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While John Corabi’s Motley Crue album from 1994 never has gotten anywhere near the fame and acclaim of the classic records with Vince Neil, it definitely has its share of supporters. When an announcement was made that Corabi would be returning to Vamp’d doing an electric show with a full band, playing the full album, people definitely stood up and took notice. While this show is certainly not the busiest I have ever seen Vamp’d, it easily ranked as one of the larger Thursday night crowds I have seen there in quite some time.

Immediately, Corabi and company launched into “Power to the Music,” the opening cut from the 1994 eponymous Crue record that he sang on. The fans crowded the area near the stage, with Corabi even giving fans in the audience a chance to sing into the microphone and help him out on a number of tracks. This is a man that balances musical talent and humor perfectly; hilarious stories regarding his past exploits definitely added some personality to the show. The tracks played were as hard and heavy as on the record, with Corabi also stepping up to play guitar on a few cuts as well. From start to finish, we got all of the cuts that comprised the 1994 record, in faithful renditions.

The real attraction of this show, however, was Corabi’s backing band. He has assembled a great ensemble of talented rock musicians; they beautifully played these 1994 Crue songs, sounding more or less dead-on accurate to the record. A shocking revelation came when Corabi introduced the band; the drummer was none other than his son (who had appeared in one of those 1994 Crue videos as a young boy!) He also made an announcement that he would be recording original material with these musicians as well.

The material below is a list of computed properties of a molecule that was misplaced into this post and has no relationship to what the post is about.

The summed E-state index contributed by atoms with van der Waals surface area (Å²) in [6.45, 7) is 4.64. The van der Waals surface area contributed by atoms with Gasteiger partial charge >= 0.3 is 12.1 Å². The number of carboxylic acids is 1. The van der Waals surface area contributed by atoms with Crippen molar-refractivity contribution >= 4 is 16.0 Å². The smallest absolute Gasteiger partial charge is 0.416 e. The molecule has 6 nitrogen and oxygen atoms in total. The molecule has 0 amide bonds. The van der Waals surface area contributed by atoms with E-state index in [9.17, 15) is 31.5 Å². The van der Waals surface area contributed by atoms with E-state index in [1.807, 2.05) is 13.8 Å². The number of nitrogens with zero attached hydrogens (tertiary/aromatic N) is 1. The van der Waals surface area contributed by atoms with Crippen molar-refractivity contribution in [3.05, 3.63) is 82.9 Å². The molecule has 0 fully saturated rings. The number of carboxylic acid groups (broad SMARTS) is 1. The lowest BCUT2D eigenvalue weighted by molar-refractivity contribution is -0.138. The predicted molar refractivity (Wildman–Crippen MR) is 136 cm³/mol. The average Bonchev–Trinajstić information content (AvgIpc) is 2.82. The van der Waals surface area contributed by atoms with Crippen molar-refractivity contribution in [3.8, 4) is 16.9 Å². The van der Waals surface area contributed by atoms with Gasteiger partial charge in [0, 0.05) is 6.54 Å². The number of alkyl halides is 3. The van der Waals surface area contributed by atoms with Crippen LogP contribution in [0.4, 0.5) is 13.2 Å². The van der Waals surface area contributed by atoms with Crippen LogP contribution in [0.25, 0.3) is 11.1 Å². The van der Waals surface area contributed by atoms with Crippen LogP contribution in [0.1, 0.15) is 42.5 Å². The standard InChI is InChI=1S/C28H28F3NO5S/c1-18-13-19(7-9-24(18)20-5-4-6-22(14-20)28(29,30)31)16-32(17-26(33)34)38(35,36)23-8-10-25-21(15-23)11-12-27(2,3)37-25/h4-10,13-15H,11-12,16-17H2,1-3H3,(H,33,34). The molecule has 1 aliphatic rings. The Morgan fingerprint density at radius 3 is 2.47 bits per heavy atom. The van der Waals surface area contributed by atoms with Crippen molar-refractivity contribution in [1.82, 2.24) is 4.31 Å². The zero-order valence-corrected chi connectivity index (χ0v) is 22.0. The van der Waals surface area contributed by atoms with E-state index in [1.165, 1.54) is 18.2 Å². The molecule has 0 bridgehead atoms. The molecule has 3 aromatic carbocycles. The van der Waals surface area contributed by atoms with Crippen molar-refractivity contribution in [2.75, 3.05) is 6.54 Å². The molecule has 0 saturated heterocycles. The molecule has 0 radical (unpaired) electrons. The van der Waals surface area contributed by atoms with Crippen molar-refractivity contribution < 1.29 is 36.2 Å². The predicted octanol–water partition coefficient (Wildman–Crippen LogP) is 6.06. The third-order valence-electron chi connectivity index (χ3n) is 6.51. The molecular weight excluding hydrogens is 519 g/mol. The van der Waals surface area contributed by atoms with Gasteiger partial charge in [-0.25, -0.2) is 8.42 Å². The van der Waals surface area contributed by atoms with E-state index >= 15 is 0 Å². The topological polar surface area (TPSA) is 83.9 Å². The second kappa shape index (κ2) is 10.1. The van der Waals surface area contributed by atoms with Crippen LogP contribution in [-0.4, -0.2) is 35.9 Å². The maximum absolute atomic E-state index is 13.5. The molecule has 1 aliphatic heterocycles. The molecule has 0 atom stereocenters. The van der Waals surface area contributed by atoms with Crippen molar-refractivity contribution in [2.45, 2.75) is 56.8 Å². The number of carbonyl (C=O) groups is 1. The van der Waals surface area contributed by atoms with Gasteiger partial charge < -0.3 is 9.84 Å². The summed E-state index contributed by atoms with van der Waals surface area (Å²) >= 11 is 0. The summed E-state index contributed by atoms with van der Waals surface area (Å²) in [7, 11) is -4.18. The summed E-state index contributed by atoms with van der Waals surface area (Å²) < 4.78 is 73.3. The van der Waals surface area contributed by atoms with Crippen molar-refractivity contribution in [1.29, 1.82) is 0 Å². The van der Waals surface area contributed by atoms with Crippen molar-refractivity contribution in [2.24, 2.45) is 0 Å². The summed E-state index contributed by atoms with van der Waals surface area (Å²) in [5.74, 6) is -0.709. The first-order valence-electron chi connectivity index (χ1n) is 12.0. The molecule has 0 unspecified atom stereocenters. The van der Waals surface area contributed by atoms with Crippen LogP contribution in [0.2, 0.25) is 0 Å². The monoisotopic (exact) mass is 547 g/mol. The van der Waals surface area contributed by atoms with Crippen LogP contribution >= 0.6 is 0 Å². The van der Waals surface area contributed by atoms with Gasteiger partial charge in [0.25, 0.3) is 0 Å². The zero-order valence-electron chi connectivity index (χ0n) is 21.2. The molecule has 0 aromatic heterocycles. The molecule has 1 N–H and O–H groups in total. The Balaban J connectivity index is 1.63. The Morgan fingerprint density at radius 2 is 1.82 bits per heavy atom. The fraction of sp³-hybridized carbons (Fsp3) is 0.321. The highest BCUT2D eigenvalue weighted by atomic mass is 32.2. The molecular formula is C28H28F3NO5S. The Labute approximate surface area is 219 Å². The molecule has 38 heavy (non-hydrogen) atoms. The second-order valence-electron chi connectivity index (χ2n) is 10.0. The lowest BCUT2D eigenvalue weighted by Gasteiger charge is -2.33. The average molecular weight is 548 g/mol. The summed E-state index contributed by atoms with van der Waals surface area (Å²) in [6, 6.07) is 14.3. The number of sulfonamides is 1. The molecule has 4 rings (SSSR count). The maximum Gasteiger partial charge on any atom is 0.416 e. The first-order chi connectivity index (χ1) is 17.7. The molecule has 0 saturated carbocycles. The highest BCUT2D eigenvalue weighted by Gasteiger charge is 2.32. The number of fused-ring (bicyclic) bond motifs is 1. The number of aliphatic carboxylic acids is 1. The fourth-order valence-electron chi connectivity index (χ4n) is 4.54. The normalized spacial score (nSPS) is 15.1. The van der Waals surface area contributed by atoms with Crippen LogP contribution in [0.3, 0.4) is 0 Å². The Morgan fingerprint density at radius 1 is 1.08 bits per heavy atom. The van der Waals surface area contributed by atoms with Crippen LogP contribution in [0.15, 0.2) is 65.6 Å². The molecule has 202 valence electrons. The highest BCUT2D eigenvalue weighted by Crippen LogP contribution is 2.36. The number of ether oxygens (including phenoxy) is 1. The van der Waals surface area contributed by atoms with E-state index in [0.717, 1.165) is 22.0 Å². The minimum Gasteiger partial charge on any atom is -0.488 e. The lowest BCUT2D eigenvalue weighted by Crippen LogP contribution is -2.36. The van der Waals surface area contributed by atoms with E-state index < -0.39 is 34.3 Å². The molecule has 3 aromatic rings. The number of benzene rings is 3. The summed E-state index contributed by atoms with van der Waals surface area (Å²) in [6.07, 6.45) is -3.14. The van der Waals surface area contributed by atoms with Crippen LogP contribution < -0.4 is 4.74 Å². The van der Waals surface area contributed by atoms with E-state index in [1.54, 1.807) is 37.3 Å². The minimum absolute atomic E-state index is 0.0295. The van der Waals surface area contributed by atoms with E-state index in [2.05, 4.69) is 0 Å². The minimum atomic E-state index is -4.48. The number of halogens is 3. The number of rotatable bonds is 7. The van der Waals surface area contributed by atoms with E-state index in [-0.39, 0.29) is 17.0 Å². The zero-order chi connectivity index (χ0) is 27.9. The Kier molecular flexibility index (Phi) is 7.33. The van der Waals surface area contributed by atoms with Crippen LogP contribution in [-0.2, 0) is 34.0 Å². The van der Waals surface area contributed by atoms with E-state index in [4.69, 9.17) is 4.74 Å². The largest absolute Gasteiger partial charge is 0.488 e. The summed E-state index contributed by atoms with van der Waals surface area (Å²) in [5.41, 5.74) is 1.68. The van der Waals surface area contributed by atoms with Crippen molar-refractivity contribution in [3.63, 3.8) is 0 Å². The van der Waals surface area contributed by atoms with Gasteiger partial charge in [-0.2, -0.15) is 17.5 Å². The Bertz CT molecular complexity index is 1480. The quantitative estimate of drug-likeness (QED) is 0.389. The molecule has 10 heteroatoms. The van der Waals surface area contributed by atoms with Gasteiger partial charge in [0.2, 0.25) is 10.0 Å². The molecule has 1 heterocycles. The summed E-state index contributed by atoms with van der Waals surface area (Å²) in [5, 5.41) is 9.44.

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Recently, I wrote a flashback review covering the classic self-titled 1994 Motley Crue album, and how it has held up better over time than people think. Modern and edgy, it broke away from the Crue of the 80s, bringing the band into the 90s with a more modern sound, which was far more diverse and experimental than anything else in the band’s catalogue. I would not call it my favorite Crue record ever, but I admired the band for what they did on it; instead of just giving us “Dr. Feelgood Part Two,” they reinvented themselves. It was one of the few GOOD attempts at modernization in the 90s from an 80s glam/hair scene group. And Corabi was the one leading that charge; it is a shame he did not record more material with the group apart from an EP.